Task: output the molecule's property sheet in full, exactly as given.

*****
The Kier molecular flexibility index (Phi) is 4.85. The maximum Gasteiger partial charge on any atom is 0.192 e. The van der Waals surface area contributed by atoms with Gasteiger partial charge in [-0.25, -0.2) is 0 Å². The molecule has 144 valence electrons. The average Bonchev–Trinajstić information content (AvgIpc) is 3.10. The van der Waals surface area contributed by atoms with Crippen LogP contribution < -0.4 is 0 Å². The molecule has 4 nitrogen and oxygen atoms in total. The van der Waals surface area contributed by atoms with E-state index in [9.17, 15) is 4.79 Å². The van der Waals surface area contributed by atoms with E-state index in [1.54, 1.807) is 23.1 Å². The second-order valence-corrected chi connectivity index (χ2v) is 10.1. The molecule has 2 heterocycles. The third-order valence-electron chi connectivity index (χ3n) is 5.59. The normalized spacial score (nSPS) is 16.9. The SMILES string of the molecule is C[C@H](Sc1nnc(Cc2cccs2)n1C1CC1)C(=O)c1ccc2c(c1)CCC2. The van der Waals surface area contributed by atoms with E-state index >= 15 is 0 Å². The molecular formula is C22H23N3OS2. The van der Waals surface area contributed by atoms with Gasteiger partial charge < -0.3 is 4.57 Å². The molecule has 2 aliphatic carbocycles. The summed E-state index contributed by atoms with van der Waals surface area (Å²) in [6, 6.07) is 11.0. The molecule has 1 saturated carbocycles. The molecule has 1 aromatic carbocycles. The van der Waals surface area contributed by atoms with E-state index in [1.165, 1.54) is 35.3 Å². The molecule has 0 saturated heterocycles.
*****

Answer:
The Kier molecular flexibility index (Phi) is 4.85. The maximum Gasteiger partial charge on any atom is 0.192 e. The van der Waals surface area contributed by atoms with Gasteiger partial charge in [-0.25, -0.2) is 0 Å². The molecule has 144 valence electrons. The average Bonchev–Trinajstić information content (AvgIpc) is 3.10. The van der Waals surface area contributed by atoms with Crippen LogP contribution < -0.4 is 0 Å². The molecule has 4 nitrogen and oxygen atoms in total. The van der Waals surface area contributed by atoms with E-state index in [9.17, 15) is 4.79 Å². The van der Waals surface area contributed by atoms with E-state index in [1.54, 1.807) is 23.1 Å². The second-order valence-corrected chi connectivity index (χ2v) is 10.1. The molecule has 2 heterocycles. The third-order valence-electron chi connectivity index (χ3n) is 5.59. The normalized spacial score (nSPS) is 16.9. The SMILES string of the molecule is C[C@H](Sc1nnc(Cc2cccs2)n1C1CC1)C(=O)c1ccc2c(c1)CCC2. The van der Waals surface area contributed by atoms with E-state index >= 15 is 0 Å². The molecular formula is C22H23N3OS2. The van der Waals surface area contributed by atoms with Gasteiger partial charge < -0.3 is 4.57 Å². The molecule has 2 aliphatic carbocycles. The summed E-state index contributed by atoms with van der Waals surface area (Å²) in [6, 6.07) is 11.0. The molecule has 1 saturated carbocycles. The molecule has 1 aromatic carbocycles. The van der Waals surface area contributed by atoms with E-state index in [1.165, 1.54) is 35.3 Å². The molecule has 0 saturated heterocycles.